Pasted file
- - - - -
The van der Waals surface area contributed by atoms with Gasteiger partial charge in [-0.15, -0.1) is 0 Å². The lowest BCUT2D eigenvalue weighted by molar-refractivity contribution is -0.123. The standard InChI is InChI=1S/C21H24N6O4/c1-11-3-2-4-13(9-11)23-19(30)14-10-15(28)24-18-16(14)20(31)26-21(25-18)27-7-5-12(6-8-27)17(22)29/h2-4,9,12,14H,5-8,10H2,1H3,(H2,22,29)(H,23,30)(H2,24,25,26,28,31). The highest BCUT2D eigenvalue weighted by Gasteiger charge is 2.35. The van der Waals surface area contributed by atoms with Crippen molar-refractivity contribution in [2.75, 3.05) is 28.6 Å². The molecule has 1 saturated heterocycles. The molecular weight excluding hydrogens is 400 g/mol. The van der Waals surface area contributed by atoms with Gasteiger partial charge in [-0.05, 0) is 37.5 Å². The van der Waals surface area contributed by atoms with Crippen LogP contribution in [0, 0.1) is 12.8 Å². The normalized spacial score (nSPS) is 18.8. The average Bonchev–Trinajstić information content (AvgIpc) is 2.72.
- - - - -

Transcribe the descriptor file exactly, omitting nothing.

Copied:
The van der Waals surface area contributed by atoms with Gasteiger partial charge in [-0.15, -0.1) is 0 Å². The lowest BCUT2D eigenvalue weighted by molar-refractivity contribution is -0.123. The standard InChI is InChI=1S/C21H24N6O4/c1-11-3-2-4-13(9-11)23-19(30)14-10-15(28)24-18-16(14)20(31)26-21(25-18)27-7-5-12(6-8-27)17(22)29/h2-4,9,12,14H,5-8,10H2,1H3,(H2,22,29)(H,23,30)(H2,24,25,26,28,31). The highest BCUT2D eigenvalue weighted by Gasteiger charge is 2.35. The van der Waals surface area contributed by atoms with Crippen molar-refractivity contribution in [2.75, 3.05) is 28.6 Å². The molecule has 1 saturated heterocycles. The molecular weight excluding hydrogens is 400 g/mol. The van der Waals surface area contributed by atoms with Gasteiger partial charge in [-0.05, 0) is 37.5 Å². The van der Waals surface area contributed by atoms with Crippen LogP contribution in [0, 0.1) is 12.8 Å². The normalized spacial score (nSPS) is 18.8. The average Bonchev–Trinajstić information content (AvgIpc) is 2.72.